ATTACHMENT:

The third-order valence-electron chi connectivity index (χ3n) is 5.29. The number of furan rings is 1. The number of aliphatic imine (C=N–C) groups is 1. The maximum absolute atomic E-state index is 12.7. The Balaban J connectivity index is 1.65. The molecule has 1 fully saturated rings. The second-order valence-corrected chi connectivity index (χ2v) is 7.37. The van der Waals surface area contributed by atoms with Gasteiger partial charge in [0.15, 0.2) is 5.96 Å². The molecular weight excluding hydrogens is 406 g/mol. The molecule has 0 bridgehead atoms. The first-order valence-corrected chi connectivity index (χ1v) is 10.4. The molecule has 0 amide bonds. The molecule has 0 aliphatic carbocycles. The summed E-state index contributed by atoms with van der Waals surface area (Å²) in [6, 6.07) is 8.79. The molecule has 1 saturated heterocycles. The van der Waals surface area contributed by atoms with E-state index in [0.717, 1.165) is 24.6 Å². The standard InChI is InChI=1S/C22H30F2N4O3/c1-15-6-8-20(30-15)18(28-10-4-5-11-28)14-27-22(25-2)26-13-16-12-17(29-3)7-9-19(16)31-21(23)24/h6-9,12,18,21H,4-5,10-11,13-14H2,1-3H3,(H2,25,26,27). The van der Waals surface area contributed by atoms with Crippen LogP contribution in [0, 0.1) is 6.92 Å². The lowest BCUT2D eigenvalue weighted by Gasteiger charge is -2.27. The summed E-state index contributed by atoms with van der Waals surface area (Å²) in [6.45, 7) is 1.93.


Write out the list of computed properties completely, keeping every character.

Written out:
The third-order valence-electron chi connectivity index (χ3n) is 5.29. The number of furan rings is 1. The number of aliphatic imine (C=N–C) groups is 1. The maximum absolute atomic E-state index is 12.7. The Balaban J connectivity index is 1.65. The molecule has 1 fully saturated rings. The second-order valence-corrected chi connectivity index (χ2v) is 7.37. The van der Waals surface area contributed by atoms with Gasteiger partial charge in [0.15, 0.2) is 5.96 Å². The molecular weight excluding hydrogens is 406 g/mol. The molecule has 0 bridgehead atoms. The first-order valence-corrected chi connectivity index (χ1v) is 10.4. The molecule has 0 amide bonds. The molecule has 0 aliphatic carbocycles. The summed E-state index contributed by atoms with van der Waals surface area (Å²) in [6, 6.07) is 8.79. The molecule has 1 saturated heterocycles. The van der Waals surface area contributed by atoms with E-state index in [0.717, 1.165) is 24.6 Å². The standard InChI is InChI=1S/C22H30F2N4O3/c1-15-6-8-20(30-15)18(28-10-4-5-11-28)14-27-22(25-2)26-13-16-12-17(29-3)7-9-19(16)31-21(23)24/h6-9,12,18,21H,4-5,10-11,13-14H2,1-3H3,(H2,25,26,27). The van der Waals surface area contributed by atoms with Crippen LogP contribution in [0, 0.1) is 6.92 Å². The lowest BCUT2D eigenvalue weighted by Gasteiger charge is -2.27. The summed E-state index contributed by atoms with van der Waals surface area (Å²) in [6.45, 7) is 1.93.